Wells Fargo Small Business Loans: 2023 Review
Pros and cons of Wells Fargo
|Competitive interest rates and banking rewards||Can be hard to qualify for the best products and terms|
|Large number of small business financing options||Hard to find detailed information about financing terms on bank website|
|More than 7,200 physical locations if you prefer in-person banking||Businesses must demonstrate at least two years of operation in order to qualify for some products|
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Wells Fargo small business loans review
Wells Fargo is one of the oldest brick-and-mortar banks in the U.S. — tracing its origins back to 1852 — and more recently has also developed a strong online presence as well. For businesses, Wells Fargo offers a wide range of small business loan options, including commercial real estate loans, secured and unsecured lines of credit, term loans, equipment financing, health care practice loans, merchant cash advances, working capital loans, accounts receivable financing and SBA loans.
Wells Fargo is a Preferred SBA lender and its interest rates on small business loans are generally nationally competitive. Not all details about financing terms for small business loans are available on the bank’s website, however, so you should be prepared to call a banker or visit a branch directly.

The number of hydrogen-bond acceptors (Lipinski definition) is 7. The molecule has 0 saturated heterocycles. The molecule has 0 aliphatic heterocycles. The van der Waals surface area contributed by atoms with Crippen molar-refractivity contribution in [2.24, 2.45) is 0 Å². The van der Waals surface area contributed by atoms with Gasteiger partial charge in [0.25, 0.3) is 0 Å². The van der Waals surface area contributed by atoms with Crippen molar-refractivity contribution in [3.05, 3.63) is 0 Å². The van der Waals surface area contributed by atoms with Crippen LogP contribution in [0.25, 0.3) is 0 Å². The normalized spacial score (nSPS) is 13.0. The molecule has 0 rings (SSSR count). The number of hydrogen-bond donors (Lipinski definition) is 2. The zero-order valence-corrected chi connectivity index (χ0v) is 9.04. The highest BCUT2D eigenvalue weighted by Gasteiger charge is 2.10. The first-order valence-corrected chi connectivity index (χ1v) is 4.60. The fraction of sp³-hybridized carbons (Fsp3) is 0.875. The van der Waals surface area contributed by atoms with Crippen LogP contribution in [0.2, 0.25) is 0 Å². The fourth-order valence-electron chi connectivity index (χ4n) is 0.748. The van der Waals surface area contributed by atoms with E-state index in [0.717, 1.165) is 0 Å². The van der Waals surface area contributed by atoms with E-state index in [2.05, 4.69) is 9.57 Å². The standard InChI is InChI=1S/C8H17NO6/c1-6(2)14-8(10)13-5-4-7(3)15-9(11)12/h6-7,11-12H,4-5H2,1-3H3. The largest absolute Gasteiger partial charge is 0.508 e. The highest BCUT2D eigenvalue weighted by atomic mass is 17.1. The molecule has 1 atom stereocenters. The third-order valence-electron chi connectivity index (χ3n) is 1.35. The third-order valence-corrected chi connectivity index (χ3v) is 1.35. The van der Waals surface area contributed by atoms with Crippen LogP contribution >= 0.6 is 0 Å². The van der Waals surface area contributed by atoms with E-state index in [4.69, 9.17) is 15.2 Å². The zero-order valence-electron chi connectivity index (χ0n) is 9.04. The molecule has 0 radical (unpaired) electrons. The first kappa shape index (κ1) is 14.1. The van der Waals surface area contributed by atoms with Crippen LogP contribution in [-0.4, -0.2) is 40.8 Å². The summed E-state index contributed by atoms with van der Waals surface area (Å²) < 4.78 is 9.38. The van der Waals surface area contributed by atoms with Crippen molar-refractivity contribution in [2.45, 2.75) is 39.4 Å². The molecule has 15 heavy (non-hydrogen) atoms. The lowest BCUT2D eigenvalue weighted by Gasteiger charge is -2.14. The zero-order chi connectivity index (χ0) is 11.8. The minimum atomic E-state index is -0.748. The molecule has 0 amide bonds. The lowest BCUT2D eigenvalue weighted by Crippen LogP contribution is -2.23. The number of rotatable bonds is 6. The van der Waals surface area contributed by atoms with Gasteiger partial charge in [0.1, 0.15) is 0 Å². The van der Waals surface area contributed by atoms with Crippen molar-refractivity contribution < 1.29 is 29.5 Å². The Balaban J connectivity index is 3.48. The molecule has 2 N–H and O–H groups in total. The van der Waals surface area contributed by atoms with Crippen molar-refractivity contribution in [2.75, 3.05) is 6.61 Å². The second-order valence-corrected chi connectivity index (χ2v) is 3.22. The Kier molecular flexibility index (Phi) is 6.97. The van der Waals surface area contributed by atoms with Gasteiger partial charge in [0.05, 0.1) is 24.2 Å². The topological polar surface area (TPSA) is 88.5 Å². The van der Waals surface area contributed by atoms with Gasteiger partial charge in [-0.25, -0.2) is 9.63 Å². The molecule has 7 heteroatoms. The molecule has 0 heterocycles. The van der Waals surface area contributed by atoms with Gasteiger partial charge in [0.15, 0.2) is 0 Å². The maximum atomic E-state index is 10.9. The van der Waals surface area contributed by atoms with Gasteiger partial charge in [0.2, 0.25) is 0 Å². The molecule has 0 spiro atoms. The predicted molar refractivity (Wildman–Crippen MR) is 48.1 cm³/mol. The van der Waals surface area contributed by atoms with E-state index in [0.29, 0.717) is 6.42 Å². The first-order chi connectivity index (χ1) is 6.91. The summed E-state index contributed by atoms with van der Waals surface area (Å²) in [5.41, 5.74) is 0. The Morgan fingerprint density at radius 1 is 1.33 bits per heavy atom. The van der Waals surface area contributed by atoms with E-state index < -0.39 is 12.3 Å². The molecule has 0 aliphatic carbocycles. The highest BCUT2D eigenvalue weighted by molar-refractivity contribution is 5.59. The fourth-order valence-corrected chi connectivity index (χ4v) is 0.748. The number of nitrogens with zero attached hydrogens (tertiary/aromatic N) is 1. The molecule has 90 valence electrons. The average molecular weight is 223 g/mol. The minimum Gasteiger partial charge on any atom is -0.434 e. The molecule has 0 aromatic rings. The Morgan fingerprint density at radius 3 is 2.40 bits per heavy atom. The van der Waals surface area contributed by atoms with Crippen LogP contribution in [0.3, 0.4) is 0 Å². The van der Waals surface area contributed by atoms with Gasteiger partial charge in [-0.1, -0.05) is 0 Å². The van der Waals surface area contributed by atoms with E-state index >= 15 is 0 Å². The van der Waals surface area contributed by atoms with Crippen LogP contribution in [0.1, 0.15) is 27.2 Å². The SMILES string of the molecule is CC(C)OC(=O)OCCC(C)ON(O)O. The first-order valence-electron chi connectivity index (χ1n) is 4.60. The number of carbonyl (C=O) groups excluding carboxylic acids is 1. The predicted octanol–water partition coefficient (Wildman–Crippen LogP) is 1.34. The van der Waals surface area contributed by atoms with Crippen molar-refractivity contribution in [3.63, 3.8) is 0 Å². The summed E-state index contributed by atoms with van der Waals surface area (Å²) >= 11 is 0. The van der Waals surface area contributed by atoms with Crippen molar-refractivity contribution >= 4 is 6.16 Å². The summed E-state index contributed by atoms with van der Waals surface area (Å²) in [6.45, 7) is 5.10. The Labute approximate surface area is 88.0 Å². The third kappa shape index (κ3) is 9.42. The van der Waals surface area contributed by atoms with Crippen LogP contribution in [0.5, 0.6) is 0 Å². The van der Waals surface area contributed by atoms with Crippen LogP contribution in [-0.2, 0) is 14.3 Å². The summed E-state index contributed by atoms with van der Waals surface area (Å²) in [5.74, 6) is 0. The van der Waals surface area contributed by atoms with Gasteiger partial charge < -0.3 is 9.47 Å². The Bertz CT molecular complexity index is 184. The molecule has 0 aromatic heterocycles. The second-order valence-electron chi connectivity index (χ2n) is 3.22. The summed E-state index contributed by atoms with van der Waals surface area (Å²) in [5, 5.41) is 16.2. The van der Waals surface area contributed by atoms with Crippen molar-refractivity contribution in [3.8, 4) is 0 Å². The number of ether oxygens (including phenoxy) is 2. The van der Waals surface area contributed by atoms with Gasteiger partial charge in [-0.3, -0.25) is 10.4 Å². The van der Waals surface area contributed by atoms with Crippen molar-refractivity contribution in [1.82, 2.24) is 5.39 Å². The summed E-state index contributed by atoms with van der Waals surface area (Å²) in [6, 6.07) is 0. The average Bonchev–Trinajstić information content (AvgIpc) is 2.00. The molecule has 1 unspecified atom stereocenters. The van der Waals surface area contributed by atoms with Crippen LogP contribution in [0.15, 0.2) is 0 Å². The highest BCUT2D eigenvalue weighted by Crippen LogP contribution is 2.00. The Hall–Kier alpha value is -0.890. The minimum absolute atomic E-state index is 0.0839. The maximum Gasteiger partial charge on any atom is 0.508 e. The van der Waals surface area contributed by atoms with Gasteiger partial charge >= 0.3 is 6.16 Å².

Who is Wells Fargo for?
- Businesses looking to work with a brick-and-mortar bank. Wells Fargo has branches in most states, though there are some exceptions.
- Established businesses with a strong operating history. These types of companies are the most likely to avail of Wells Fargo’s lowest rates and best terms.
- Companies that are looking for an SBA Preferred Lender. As a Preferred Lender, Wells Fargo may be able to fund your SBA loan quicker.
Wells Fargo small business financing at a glance
|Product||Loan amounts||Repayment term||Starting APR range||Fees|
|SBA 7(a) loans||Up to $5,000,000||10 years for most purposes; 25 years for purchase of commercial real estate||Rates vary, subject to SBA maximums*||Not disclosed|
|SBA 504 loans||Up to $5.5 million for certain projects; Wells Fargo adds up to an additional $6,500,000||Up to 300 months for commercial real estate, or 120 months for machinery or equipment||About 3.00%*||Not disclosed|
|Unsecured line of credit (businesses 2+ years old))||$10,000 to $150,000||Revolving||Prime + 1.75% to prime + 9.75%||Annual fee of $95 to $175, waived for the first year|
|Unsecured line of credit (businesses less than 2 years old)||$5,000 to $50,000||Five-year revolving term||Starting at prime + 4.50%||No annual fee |
4% cash advance fee